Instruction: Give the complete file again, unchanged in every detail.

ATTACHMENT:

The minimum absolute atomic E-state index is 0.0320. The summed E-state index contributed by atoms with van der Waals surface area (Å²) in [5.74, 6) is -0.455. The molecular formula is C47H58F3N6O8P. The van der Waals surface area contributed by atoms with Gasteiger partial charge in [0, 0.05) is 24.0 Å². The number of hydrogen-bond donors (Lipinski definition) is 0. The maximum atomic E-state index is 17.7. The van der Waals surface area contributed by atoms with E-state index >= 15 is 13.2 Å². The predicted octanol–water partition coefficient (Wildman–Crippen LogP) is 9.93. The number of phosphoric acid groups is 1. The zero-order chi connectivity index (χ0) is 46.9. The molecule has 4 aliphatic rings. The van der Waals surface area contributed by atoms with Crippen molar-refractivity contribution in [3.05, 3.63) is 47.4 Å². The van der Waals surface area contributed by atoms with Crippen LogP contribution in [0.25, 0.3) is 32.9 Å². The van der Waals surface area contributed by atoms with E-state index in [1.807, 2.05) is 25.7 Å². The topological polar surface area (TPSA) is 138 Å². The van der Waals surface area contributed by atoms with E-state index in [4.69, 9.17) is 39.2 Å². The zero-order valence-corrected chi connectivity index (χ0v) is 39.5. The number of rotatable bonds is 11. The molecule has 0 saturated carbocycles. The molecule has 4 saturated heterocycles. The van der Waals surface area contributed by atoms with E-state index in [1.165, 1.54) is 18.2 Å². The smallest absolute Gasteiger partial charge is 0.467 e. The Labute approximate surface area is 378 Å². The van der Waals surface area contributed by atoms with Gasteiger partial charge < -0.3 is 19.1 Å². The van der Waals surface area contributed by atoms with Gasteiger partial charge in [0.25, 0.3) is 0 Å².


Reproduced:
The minimum absolute atomic E-state index is 0.0320. The summed E-state index contributed by atoms with van der Waals surface area (Å²) in [5.74, 6) is -0.455. The molecular formula is C47H58F3N6O8P. The van der Waals surface area contributed by atoms with Gasteiger partial charge in [0, 0.05) is 24.0 Å². The number of hydrogen-bond donors (Lipinski definition) is 0. The maximum atomic E-state index is 17.7. The van der Waals surface area contributed by atoms with E-state index >= 15 is 13.2 Å². The predicted octanol–water partition coefficient (Wildman–Crippen LogP) is 9.93. The number of phosphoric acid groups is 1. The zero-order chi connectivity index (χ0) is 46.9. The molecule has 4 aliphatic rings. The van der Waals surface area contributed by atoms with Crippen molar-refractivity contribution in [3.05, 3.63) is 47.4 Å². The van der Waals surface area contributed by atoms with Crippen LogP contribution in [0.25, 0.3) is 32.9 Å². The van der Waals surface area contributed by atoms with E-state index in [1.807, 2.05) is 25.7 Å². The topological polar surface area (TPSA) is 138 Å². The van der Waals surface area contributed by atoms with E-state index in [4.69, 9.17) is 39.2 Å². The zero-order valence-corrected chi connectivity index (χ0v) is 39.5. The number of rotatable bonds is 11. The molecule has 0 saturated carbocycles. The molecule has 4 saturated heterocycles. The van der Waals surface area contributed by atoms with E-state index in [1.165, 1.54) is 18.2 Å². The smallest absolute Gasteiger partial charge is 0.467 e. The Labute approximate surface area is 378 Å². The van der Waals surface area contributed by atoms with Gasteiger partial charge < -0.3 is 19.1 Å². The van der Waals surface area contributed by atoms with Gasteiger partial charge in [0.25, 0.3) is 0 Å².